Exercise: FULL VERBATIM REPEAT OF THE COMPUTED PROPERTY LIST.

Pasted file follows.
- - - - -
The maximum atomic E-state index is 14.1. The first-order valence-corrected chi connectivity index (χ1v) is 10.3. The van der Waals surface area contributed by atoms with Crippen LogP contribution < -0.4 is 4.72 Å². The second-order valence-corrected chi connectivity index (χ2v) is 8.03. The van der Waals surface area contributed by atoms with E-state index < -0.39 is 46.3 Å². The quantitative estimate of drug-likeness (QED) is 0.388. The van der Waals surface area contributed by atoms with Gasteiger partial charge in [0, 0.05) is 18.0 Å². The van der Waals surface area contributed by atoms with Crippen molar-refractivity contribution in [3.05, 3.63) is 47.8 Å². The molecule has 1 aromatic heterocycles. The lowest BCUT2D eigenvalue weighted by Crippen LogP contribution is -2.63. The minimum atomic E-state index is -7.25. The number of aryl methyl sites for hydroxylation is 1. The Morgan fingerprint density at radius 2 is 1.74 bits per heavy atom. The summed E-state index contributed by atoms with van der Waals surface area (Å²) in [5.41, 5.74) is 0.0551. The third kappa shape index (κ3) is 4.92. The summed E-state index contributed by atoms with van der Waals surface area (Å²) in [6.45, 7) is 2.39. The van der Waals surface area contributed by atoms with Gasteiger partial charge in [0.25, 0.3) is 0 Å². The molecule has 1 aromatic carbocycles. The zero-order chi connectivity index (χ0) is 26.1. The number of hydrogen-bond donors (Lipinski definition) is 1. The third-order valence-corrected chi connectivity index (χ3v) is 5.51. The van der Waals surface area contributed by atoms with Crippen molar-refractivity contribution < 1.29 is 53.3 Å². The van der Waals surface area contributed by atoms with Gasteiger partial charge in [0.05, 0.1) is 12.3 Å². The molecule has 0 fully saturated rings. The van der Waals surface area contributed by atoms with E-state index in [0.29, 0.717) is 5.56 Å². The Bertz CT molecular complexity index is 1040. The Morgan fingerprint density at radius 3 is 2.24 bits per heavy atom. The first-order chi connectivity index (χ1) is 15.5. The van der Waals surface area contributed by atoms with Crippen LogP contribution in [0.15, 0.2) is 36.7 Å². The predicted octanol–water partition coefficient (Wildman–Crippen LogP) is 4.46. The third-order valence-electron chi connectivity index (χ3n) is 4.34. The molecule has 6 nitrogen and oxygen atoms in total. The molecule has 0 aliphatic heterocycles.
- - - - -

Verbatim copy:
The maximum atomic E-state index is 14.1. The first-order valence-corrected chi connectivity index (χ1v) is 10.3. The van der Waals surface area contributed by atoms with Crippen LogP contribution < -0.4 is 4.72 Å². The second-order valence-corrected chi connectivity index (χ2v) is 8.03. The van der Waals surface area contributed by atoms with E-state index < -0.39 is 46.3 Å². The quantitative estimate of drug-likeness (QED) is 0.388. The van der Waals surface area contributed by atoms with Gasteiger partial charge in [0, 0.05) is 18.0 Å². The van der Waals surface area contributed by atoms with Crippen molar-refractivity contribution in [3.05, 3.63) is 47.8 Å². The molecule has 1 aromatic heterocycles. The lowest BCUT2D eigenvalue weighted by Crippen LogP contribution is -2.63. The minimum atomic E-state index is -7.25. The number of aryl methyl sites for hydroxylation is 1. The Morgan fingerprint density at radius 2 is 1.74 bits per heavy atom. The summed E-state index contributed by atoms with van der Waals surface area (Å²) in [5.41, 5.74) is 0.0551. The third kappa shape index (κ3) is 4.92. The summed E-state index contributed by atoms with van der Waals surface area (Å²) in [6.45, 7) is 2.39. The van der Waals surface area contributed by atoms with Gasteiger partial charge in [0.25, 0.3) is 0 Å². The molecule has 1 aromatic carbocycles. The zero-order chi connectivity index (χ0) is 26.1. The number of hydrogen-bond donors (Lipinski definition) is 1. The third-order valence-corrected chi connectivity index (χ3v) is 5.51. The van der Waals surface area contributed by atoms with Crippen molar-refractivity contribution < 1.29 is 53.3 Å². The van der Waals surface area contributed by atoms with Gasteiger partial charge in [0.05, 0.1) is 12.3 Å². The molecule has 0 fully saturated rings. The van der Waals surface area contributed by atoms with E-state index in [0.29, 0.717) is 5.56 Å². The Bertz CT molecular complexity index is 1040. The Morgan fingerprint density at radius 3 is 2.24 bits per heavy atom. The first-order chi connectivity index (χ1) is 15.5. The van der Waals surface area contributed by atoms with Crippen LogP contribution in [0.15, 0.2) is 36.7 Å². The predicted octanol–water partition coefficient (Wildman–Crippen LogP) is 4.46. The third-order valence-electron chi connectivity index (χ3n) is 4.34. The molecule has 6 nitrogen and oxygen atoms in total. The molecule has 0 aliphatic heterocycles.